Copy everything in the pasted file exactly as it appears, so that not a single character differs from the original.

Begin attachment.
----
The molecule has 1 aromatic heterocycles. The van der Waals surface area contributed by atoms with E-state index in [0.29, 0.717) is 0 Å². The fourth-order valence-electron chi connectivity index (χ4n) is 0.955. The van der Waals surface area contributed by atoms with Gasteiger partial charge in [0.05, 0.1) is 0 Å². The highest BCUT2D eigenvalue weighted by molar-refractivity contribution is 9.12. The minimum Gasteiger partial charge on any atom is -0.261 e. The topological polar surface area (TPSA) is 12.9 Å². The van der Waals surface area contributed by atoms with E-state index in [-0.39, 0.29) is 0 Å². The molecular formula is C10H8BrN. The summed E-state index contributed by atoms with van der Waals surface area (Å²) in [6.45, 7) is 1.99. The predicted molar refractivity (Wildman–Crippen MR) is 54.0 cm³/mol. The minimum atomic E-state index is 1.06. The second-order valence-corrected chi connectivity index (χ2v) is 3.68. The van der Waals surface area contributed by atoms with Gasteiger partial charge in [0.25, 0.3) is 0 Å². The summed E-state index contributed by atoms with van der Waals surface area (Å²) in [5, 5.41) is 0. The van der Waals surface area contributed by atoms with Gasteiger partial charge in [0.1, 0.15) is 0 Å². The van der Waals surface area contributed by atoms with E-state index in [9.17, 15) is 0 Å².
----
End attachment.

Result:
The molecule has 1 aromatic heterocycles. The van der Waals surface area contributed by atoms with E-state index in [0.29, 0.717) is 0 Å². The fourth-order valence-electron chi connectivity index (χ4n) is 0.955. The van der Waals surface area contributed by atoms with Gasteiger partial charge in [0.05, 0.1) is 0 Å². The highest BCUT2D eigenvalue weighted by molar-refractivity contribution is 9.12. The minimum Gasteiger partial charge on any atom is -0.261 e. The topological polar surface area (TPSA) is 12.9 Å². The van der Waals surface area contributed by atoms with E-state index in [-0.39, 0.29) is 0 Å². The molecular formula is C10H8BrN. The summed E-state index contributed by atoms with van der Waals surface area (Å²) in [6.45, 7) is 1.99. The predicted molar refractivity (Wildman–Crippen MR) is 54.0 cm³/mol. The minimum atomic E-state index is 1.06. The second-order valence-corrected chi connectivity index (χ2v) is 3.68. The van der Waals surface area contributed by atoms with Gasteiger partial charge in [0.25, 0.3) is 0 Å². The summed E-state index contributed by atoms with van der Waals surface area (Å²) in [5, 5.41) is 0. The van der Waals surface area contributed by atoms with Gasteiger partial charge in [0.1, 0.15) is 0 Å². The van der Waals surface area contributed by atoms with E-state index in [9.17, 15) is 0 Å².